May I like this twice?
By Mr. Z (11670), North Sea on Aug 8, 14 4:45 PM
2 members liked this comment
My compliments. HHS!

A splendid and highly entertaining commentary on the situation, one which will undoubtedly result in fresh starching and ironing of long-stored white sheets, and a doubling of the private security guards at the gates of the temple -- but there's only one little problem: the East End Eruv Association has nothing to do with this matter. (Note that the sole area affected is the Village of Westhampton Beach which the EEEA elected to encircle rather then "invade.")

While ...more
By Frank Wheeler (1823), Northampton on Aug 8, 14 5:03 PM
to Frank Wheeler:

I suppose one could conclude that the Hampton Synagogue and the EEEA are separate organizations whose principals don't speak to each other, and that, therefore, the EEEA's statement on June 18 was innocent of duplicity - or, one might think that they enjoy the close association of a hand and a glove. Which viewpoint do you find most reasonable?

It would be a shame if, as you suggest, my commentary on the deplorable behavior of the rabbi and the EEEA encouraged ...more
By highhatsize (4180), East Quogue on Aug 9, 14 9:36 AM
2 members liked this comment
Try not to restate my "conclusion" to suite your own purposes.

EEEA and Hampton Synagogue ARE separate organizations in respect to the eruv, albeit ones with identical objectives.

The synagogue and its "Founding Rabbi" have tried to establish an eruv WITHIN Westhampton Beach.

EEEA's intention has been to create an eruv that surrounds Westhampton Beach in order to steer clear of that municipality's government whose members the Rabbi had already alienated.

This ...more
By Frank Wheeler (1823), Northampton on Aug 9, 14 11:05 AM
to Frank Wheeler:

I don't think that differentiating the EEEA from the Hamptons Synagogue is meaningful. The EEEA intentionally misled concerned residents with a mollifying (and meaningless) announcement in order to give the rabbi cover to proceed with his construction of the eruv unimpeded by civil protest. Hence the hand-in-glove metaphor.

It's just another unscrupulous manipulation of WHB residents by the Hamptons Synagogue, its rabbi, and its supporters to add to their ...more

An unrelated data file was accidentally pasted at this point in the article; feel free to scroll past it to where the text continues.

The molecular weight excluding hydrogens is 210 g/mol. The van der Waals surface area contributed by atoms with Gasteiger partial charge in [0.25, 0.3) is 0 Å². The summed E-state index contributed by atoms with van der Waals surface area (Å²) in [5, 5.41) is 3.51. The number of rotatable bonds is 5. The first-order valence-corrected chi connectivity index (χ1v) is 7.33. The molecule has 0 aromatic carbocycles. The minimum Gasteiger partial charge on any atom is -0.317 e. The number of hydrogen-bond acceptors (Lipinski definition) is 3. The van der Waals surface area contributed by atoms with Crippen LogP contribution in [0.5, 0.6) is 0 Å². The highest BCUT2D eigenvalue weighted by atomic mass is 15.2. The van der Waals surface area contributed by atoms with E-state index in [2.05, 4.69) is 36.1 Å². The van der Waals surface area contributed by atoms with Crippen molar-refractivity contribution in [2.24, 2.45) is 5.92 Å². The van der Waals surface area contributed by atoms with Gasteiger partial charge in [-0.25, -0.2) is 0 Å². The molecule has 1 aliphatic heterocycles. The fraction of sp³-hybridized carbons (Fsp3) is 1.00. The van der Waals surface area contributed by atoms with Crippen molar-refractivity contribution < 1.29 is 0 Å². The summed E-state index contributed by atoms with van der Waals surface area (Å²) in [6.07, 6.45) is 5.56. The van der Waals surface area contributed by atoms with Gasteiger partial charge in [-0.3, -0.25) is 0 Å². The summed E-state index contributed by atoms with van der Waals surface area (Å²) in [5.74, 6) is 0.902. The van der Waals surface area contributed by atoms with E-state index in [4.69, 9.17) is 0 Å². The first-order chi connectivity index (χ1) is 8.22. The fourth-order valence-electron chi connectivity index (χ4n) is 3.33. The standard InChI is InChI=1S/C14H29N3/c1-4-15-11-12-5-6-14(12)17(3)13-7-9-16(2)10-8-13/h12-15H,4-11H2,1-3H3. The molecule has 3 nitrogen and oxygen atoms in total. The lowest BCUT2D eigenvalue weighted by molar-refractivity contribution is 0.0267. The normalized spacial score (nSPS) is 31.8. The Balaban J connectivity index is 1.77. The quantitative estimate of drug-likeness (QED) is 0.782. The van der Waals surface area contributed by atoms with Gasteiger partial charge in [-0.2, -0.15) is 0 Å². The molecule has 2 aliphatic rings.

By highhatsize (4180), East Quogue on Aug 9, 14 12:22 PM
I wonder what the reaction would be if Christians put a crucifix on every telephone pole so that Christians could stop and say a prayer.
The truth is that it would never be allowed in America and these Jewish symbols should not be allowed either.
By VeritasEmmaus (1), Oyster Bay on Aug 8, 14 5:01 PM
Can't make this stuff up.
By lazymedic (100), southampton on Aug 8, 14 5:38 PM
1 member liked this comment
The simple fact here is that there are members of a religion who find their own rules to be inconvenient. So they make up a silly exception that allow them to act as they please without concern that their make believe deity will punish them. I for one am still very careful not to step on cracks out of concern for my mother's back...
By Arnold Timer (326), Sag Harbor on Aug 8, 14 6:14 PM
I don't believe anyone should hate someone's religion, but in a world with a rapidly growing anti semitism you would think these people would be less arrogant.
By chief1 (2783), southampton on Aug 8, 14 6:28 PM
2 members liked this comment
Take down the Nativity scenes, but put up an eruv. Remove crosses from federal land that have stood for decades, but put up an eruv. Remove plaques from schools that have been there for decades if those plaques have the word God on them, but put up an eruv. Hang a religious symbol for all religions on the same poles as the eruv markers, or take the eruv markers down. We are way beyond double standard.
By Qguy (27), quogue on Aug 8, 14 7:15 PM
Every religion has it's own set of "inconveniences", some more life altering than others. Let's say Father Jim went into Forest Hills and hung crucifixes on utility poles to designate a 5 mile area where Catholics did not have to follow that pesky "no birth control" inconvenience. He would also like to expand that to the surrounding villages. What do you think would happen? Would Forest Hills allow it and if they were forced to allow it, do you think the demographics of this serene community would ...more
By workingmom4 (7), Westhampton on Aug 8, 14 7:33 PM
1 member liked this comment
As the WHB Synagogue "looks forward to expanding into Quogue" someone might take a look at the LLc that coordinated the purchase of a large parcel of undeveloped land on Quogue Street a few years ago........ Can you say Synaquogue?